“We appreciate that what happened in London may not directly concern Welsh Police Forces, the Commissioners or the panels, but indirectly the action taken certainly does.
“As campaigners and activists in Wales who have and would protest visits to Wales by the Royal family, we seek reassurances from operational policing in Wales that the public would be permitted to protest, and that Commissioners who are the link between the public and the Police would ensure that Chief Constables facilitate peaceful protests.”
Support our Nation today
For the price of a cup of coffee a month you can help us create an independent, not-for-profit, national news service for the people of Wales, by the people of Wales.
Will they get the same ” assurances ” that Republic had before they were arrested, reminds me of an old Thin Lizzy song,”dont believe a word”. New laws leave the police and home secretary to decide who and where people can protest, as they try to get rid oh the ECHR rules that protect us.
“peaceful protest” Does that mean blocking roads to stop the general public travelling for whatever purpose? Does that mean trespassing on private property creating criminal damage? Does that mean defacing buildings etc?Can someone explain rationally exactly what “peaceful protest” means to those that want to participate? My great grandchildren asked me to explain to them .
It means nonviolence.
It can include disruptive protests including noise, trespass on private property, criminal damage, graffiti, blocking public roads and more so long as it does not include violence against persons.
It’s called civil disobedience and it’s how the suffragettes got women the right to vote, Ghandi got Indian independence and Martin Luther King the right to vote for African Americans.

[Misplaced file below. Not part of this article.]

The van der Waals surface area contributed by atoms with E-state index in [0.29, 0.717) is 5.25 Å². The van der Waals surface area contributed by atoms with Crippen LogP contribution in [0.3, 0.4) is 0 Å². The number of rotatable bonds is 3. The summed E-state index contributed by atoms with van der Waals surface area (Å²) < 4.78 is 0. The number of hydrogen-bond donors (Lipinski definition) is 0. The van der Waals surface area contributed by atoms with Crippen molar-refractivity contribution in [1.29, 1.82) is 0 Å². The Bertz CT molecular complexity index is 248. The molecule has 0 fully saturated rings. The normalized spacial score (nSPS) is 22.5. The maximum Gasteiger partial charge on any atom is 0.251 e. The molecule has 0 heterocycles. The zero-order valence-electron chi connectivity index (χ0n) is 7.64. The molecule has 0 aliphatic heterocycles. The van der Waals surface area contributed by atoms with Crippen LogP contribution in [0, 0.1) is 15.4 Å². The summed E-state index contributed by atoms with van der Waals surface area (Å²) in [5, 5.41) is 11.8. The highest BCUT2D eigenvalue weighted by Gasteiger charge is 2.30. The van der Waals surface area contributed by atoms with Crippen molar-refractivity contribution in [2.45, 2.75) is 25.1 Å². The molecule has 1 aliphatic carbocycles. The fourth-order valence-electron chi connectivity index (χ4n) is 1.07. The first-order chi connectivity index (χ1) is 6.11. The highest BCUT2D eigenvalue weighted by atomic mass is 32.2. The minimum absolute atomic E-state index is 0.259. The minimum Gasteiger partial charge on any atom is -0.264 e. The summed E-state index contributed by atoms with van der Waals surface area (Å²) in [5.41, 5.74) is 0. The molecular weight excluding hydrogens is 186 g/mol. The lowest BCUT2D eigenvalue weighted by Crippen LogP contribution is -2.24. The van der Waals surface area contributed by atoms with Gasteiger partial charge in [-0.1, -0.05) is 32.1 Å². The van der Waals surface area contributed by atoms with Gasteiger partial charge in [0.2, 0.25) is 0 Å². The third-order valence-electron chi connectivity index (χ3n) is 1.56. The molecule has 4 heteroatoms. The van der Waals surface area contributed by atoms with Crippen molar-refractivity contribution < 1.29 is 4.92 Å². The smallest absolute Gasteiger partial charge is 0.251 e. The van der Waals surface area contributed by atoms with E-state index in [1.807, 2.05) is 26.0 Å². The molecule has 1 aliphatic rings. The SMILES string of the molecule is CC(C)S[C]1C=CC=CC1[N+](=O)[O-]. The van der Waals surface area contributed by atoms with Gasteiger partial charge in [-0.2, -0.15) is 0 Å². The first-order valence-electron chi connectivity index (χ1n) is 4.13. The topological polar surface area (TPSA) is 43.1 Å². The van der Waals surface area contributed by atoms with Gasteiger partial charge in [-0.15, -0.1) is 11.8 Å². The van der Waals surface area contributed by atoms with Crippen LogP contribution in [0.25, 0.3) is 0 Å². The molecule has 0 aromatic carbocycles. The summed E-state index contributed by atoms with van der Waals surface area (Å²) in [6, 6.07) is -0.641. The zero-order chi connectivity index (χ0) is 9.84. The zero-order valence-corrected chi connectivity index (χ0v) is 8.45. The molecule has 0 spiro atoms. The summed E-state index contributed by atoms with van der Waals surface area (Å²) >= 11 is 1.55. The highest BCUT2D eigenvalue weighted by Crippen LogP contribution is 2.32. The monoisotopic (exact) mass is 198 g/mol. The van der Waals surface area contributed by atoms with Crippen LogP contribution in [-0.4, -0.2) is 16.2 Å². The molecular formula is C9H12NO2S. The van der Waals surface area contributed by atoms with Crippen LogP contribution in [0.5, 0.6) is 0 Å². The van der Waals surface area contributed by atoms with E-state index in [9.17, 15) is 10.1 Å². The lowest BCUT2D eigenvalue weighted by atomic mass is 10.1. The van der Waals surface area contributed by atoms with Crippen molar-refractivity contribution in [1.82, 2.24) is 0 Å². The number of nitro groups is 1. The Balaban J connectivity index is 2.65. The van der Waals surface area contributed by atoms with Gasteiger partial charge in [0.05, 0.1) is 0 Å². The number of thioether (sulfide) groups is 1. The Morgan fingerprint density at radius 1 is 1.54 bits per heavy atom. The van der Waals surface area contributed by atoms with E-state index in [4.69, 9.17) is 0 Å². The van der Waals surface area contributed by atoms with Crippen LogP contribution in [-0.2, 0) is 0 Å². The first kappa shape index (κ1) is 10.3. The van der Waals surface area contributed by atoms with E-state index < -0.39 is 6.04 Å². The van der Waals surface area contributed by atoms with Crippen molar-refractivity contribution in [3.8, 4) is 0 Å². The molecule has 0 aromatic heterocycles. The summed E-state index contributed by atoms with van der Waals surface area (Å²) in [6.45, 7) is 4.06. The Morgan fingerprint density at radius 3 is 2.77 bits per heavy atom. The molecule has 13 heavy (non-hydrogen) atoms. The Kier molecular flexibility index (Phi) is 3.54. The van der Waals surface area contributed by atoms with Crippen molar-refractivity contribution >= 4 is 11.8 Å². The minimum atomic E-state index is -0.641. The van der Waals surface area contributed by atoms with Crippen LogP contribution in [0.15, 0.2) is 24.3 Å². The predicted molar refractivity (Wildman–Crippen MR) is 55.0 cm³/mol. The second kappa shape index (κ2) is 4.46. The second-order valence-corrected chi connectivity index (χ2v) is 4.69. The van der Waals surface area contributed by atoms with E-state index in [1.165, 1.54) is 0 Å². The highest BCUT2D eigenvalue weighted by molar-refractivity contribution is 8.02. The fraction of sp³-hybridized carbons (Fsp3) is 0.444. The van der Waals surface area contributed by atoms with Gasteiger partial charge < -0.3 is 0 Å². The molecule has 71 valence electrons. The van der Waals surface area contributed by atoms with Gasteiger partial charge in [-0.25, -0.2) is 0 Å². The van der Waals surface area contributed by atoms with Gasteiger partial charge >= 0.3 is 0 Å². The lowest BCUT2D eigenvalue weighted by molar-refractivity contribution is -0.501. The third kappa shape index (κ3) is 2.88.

Unfortunately it also means violence by the state (using the police and the army) against peaceful nonviolent protesters.
It means the consequences of living in a free and democratic society, as oppose to a dictatorship. There is nothing in between the two, you either live in a democracy or a dictatorship. Which one do you want to live in?
The very first questions you asked, sounded just like a source out of a history book – that source being an owner of a toll booth during the Rebecca Riots: complaining of how his toll booth had been destroyed. Where I advise looking at the events of the Rebecca Riots and most poignantly – the other sources – from the people that endured the suffering as a result of the gains and willfull ignorance of those in ownership of the private entity. But being a grandparent, you can remember the time when petitions were signed physically and handed to the… Read more »
I’d bet good money that the Commissioners and Chief Constables will provide non answer responses.
There is a reasonable chance of that happening until we remind them their elections are in less than 12 months! I suspect we might get an Alun Michael response on behalf of all 4.